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Royal Australian Navy Commissions Unmanned Aerial Squadron

October 29, 2018

The Royal Australian Navy's Naval Unmanned Aircraft Systems Unit (NUASU) was just officially commissioned to the 822X Squadron, representing a major step forward in Australia's capability to operate unmanned military aerial systems in the maritime domain.

The new unmanned aerial defense squadron includes Schiebel S-100 Camcopter, which can carry payloads such as electro-optics and infrared sensors. Photo: Australian Department of Defence

The Commissioning Ceremony for the NUASU was held on October 25 on the HMAS Albatross.

At the ceremony, the Naval Unmanned Aircraft Systems Unit (NUASU) was formally transitioned to 822X Squadron, making it the fourth operational Squadron in the RAN Fleet Air Arm.

Chief of Navy, Vice Admiral Michael Noonan, AO, RAN, said this was a significant moment for the Navy and the Fleet Air Arm.

“Autonomous systems are becoming increasingly important, with unmanned systems soon being deployed to every operational theatre, and 822X Squadron will realise the full potential these technologies present,” Vice Admiral Noonan said.

“This is the first time the Squadron number 822 will be used by a Navy Squadron. The X indicates the developmental nature of the Squadron and the motto of 822X Squadron is ‘See the Enemy’.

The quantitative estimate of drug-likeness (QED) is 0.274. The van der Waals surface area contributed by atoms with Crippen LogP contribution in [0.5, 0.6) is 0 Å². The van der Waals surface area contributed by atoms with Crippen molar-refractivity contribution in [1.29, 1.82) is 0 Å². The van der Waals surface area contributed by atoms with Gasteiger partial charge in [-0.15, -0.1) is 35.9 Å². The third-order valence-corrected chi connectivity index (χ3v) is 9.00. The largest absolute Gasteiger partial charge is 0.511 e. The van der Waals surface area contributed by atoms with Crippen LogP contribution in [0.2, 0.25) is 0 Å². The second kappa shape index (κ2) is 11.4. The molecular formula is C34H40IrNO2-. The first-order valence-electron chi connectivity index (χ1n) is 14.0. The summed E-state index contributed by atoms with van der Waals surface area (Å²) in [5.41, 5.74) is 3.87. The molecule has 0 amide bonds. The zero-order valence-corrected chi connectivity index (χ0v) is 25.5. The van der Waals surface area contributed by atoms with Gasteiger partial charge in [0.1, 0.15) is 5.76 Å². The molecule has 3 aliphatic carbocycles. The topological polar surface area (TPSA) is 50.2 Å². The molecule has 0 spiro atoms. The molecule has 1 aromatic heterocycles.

“Over the past decade, modern militaries have embraced the strategic and tactical advantages offered by operating unmanned platforms, typically used for intelligence, surveillance and reconnaissance.”

The Squadron will operate the Insitu ScanEagle, a small, long-endurance, low-altitude aircraft and the Schiebel S-100 Camcopter, which can carry payloads such as electro-optics and infrared sensors.

Commanding Officer 822X Squadron, Commander Michael Rainey, RAN said the Squadron has a big job ahead of them.

“We will be working with Fleet and Australian Defence Force units to use this technology to enhance our unmanned aircraft systems (UAS) capability,” Commander Rainey said.

“While there are no people in the airframe, present levels of autonomy in UAS necessitates the well trained professionals on parade today to safely and effectively operate the system.”

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